A few years ago we had our biggest function of the year at a brand new resort in a quiet little community. The only function the staff had previously done was a wedding the week before. The facility was beautiful but so new that there weren't even pictures on the walls and much of the common area furniture had not yet arrived. We were doing a very polished opening ceremony using a color guard to present the colors with a video of panoramic views on a large screen set to America the Beautiful. It was all planned at the request of our very first woman president and we were hoping to really put on a class act. All of the details had been set with the hotel but on that morning, just one hour away from the event, the hotel told us they didn't have a VCR and had to run to Walmart to get one and then try to find someone to hook it up into their system. It did not get done in time and we had to scrap the production, much to our complete disappointment. But that was not the end of the nightmare of working with an inexperienced staff. From then on, it was one goof up after another. Room keys consistantly did not work, events were not in the rooms they had originally assigned me, staff forgot to put silverware on the banquet tables, they didn't know where things were in their own kitchen. One employee dumped Au Ju over a past president, and it went on and on. By the end of the event, I knew the kitchen better than they did and was completely exhausted. Would we go back? Absolutely! The place was gorgeous. But the moral of the story: If you are going to work with a brand new facility in a small market, being "first" is not necessarily the best!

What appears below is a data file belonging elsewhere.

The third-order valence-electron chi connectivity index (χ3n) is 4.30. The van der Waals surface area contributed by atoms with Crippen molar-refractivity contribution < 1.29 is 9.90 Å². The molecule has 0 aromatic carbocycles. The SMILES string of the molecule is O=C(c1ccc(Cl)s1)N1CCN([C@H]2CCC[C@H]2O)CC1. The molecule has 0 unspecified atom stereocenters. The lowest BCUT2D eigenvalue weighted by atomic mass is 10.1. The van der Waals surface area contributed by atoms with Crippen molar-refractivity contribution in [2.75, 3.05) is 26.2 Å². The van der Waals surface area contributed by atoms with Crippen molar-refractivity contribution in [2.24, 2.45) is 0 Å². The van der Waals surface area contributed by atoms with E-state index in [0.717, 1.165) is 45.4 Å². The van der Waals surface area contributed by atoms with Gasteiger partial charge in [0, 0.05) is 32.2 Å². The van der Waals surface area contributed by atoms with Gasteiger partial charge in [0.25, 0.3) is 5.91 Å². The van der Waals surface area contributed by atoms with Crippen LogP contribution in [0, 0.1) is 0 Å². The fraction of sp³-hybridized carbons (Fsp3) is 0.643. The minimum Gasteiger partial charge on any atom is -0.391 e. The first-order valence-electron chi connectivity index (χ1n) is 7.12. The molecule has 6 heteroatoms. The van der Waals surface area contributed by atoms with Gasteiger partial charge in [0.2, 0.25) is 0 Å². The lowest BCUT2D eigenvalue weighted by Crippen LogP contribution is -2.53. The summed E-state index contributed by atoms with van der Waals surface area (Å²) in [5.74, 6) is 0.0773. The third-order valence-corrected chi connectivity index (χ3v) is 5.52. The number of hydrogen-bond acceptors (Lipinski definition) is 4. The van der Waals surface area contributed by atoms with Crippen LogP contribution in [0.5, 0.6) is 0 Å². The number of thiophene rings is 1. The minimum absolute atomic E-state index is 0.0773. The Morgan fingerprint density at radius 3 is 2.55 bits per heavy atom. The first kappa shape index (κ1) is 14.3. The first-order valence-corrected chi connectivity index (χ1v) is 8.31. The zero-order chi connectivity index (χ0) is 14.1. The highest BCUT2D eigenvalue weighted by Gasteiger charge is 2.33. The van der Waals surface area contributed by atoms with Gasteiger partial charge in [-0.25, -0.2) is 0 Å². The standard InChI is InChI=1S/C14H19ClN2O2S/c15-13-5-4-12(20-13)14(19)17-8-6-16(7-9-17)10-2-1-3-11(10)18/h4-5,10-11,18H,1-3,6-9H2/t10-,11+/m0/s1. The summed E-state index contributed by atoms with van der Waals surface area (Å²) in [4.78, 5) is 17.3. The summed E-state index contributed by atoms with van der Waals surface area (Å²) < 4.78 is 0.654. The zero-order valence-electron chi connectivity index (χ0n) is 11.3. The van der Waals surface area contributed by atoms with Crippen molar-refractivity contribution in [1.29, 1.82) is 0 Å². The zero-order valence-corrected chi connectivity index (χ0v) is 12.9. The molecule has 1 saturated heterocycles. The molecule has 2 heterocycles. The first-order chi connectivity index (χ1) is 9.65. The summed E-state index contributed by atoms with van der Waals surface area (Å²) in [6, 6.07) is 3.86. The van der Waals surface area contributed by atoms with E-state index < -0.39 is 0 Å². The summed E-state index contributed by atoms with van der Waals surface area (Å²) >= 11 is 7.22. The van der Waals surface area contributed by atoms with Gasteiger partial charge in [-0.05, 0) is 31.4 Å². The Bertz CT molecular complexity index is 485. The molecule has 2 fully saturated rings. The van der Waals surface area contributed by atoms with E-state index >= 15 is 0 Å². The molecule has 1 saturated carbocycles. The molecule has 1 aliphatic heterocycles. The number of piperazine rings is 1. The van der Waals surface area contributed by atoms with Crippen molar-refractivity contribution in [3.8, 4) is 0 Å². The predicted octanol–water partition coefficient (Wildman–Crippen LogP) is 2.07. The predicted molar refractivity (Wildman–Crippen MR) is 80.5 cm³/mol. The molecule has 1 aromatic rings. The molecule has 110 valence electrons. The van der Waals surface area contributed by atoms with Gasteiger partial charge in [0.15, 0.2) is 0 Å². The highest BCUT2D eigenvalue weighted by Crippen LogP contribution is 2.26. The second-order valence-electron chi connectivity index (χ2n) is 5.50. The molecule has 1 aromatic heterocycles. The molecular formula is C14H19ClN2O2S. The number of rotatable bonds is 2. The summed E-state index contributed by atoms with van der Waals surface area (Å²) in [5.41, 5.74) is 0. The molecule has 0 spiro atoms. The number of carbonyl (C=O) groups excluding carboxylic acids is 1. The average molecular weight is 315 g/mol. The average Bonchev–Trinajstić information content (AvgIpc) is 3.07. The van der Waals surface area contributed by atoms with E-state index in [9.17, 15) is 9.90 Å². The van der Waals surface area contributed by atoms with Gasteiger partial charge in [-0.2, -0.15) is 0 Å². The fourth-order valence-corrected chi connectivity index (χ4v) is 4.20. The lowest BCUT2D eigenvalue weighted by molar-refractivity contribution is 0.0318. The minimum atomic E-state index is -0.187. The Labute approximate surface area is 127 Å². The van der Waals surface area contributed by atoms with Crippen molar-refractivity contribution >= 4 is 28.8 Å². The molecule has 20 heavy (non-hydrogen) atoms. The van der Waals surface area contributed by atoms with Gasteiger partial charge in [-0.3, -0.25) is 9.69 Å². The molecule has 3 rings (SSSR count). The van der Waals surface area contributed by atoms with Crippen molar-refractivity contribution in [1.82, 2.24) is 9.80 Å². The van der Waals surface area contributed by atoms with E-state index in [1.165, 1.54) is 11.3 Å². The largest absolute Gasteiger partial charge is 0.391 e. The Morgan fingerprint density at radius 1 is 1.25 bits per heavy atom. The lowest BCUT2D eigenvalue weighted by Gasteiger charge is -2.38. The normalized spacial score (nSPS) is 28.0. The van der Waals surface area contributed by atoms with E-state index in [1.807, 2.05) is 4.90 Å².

Don't trust the sales package-see for yourself!
I once previewed the video of a speaker who came from out of state, was employed in the title industry and had served as the president of his state association. His selling point was that he could talk our language, had a message but that he also entertained in his presentation using a banjo. His promotional material was very polished and so we hired him. I told him to be completely set up with his equipment early that morning so that we would not have to interrupt our agenda for set up time. This he did, however, when it was his turn to go on, he couldn't get the amplifier to work. He fumbled around with it, starting and stopping over and over again. At first my audience and I thought it was part of a comedy act but after 10 minutes, we all realized he was completely unprepared, frazzled, nervous and so we took a break. Some of my attendees left shaking their heads and didn't return. When we came back to the session and he completed his presentation, it was horrible. The print materials and the video were so very much better than his actual show. None of it tied together with the industry. It just plain "stunk". Now the big joke is, Karen can always hire a banjo player for our upcoming event. It is pretty funny now but it wasn't at that time. Moral of the story: Don't ever hire a speaker based on flashy, polished promotional material alone. First hand knowledge or referrals directly from someone who has personally heard the speaker is the absolute best insurance policy for success!